The two biggest chances this reporting period is our contract situation and implementation of AB 109. Our negotiations were at the fact-finding stage. We began fact finding with the County's CEO as the county's fact-finder and me as the association fact-finder. I was able to make further suggestions directly to the CAO and the fact-finding slowly evolved into negotiations. We reached a tentative agreement that is pending a vote by the membership. We were able to get some offsets to the last contract that was voted down. In general, newer members will lose some money but only 50% of what was originally posed. Some members will break even and older employees will get a small increase. As we are down to about 30 days to imposition, we think we have something acceptable if not perfect.

Thanks to AB109 funding, the department has hired about 70 new probation officers. Two more training classes are planned and we should be at about 400 officers by the end of the year.Interestingly, most the new hires were promoted from juvenile hall or hired off the streets. Very few are ex-parole agents.

We opened our first Day Reporting Center. We also utilize electronic handprint reporting via a Kiosk at the court house.

SAN JOAQUIN

Since last fall, the Department has hired a total of 5 officers and yet still has over a dozen plus vacancies to fill in our Adult Division with another half dozen in our Juvenile Division. While the Department has said that finding qualified candidates is the problem, and to some extent that is true, the County itself is an obstacle to getting our vacant positions filled. This is partly due to the Civil Service Commission and Human Resources’ hiring rules, and more to do with the fact that the County has no incentive to fill vacant positions. If anything, the argument can be made that the longer they hold off on filling vacant positions, the more they benefit in the form of savings from unfilled positions.

Contract negotiations have dragged on all year, and while we are closer to getting a deal done, as of this writing we still do not have a deal to present to our members. The County is focusing on structural changes to medical and retirement. Currently, employees who are considered “Employee only” for the purpose of medical coverage pay nothing towards their premium cost share. The County is proposing that “Employee only” participants begin paying an 80/20 split for County plan participants and a 90/10 split for Kaiser participants. “Employee +1, or Employee + Family” participants would see no change. For retirement, the County is proposing that employees’ contribution rates to their retirement COLA cost share would effectively double, adding an additional 4.395%. Additionally, new hires would see the following changes: a 2% at 50 retirement formula calculated on a three-year average. Current employees work under a 3% at 50 retirement formula calculated on a one-year average. The County has not been interested in any of our proposals, whether they are economic or non-economic in concept.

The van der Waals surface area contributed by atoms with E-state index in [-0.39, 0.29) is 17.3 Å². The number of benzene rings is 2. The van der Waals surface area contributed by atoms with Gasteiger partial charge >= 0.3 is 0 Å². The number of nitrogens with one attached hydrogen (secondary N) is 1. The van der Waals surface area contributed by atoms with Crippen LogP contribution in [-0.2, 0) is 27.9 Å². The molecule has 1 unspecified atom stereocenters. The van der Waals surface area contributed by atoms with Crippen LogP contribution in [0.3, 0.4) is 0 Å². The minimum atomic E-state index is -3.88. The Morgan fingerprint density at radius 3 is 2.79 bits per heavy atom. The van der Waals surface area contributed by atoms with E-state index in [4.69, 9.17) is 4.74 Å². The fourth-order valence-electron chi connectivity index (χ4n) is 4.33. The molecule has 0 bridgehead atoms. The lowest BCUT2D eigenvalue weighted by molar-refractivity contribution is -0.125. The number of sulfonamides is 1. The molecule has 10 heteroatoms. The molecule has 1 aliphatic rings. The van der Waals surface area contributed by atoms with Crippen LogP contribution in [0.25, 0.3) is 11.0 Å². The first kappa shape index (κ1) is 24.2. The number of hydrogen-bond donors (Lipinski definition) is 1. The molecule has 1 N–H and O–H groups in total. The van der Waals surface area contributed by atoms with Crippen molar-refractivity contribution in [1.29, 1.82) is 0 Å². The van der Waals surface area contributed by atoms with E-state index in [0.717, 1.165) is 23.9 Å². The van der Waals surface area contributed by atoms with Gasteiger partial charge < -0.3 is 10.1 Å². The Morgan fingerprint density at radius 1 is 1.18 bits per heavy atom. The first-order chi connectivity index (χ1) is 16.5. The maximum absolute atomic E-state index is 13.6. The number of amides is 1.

We have not had a Labor Management meeting since May, but when we next meet in August we will continue to push the Department on several issues: The need for an Evidenced Based Programs (EBP) programming unit, purchasing ASPs for use as an intermediate force weapon, installing disposable sharps containers to dispose of needles at all three of the facilities we work in, and for the Department to purchase Pocket Packs with quick-clotting materials for use in the field.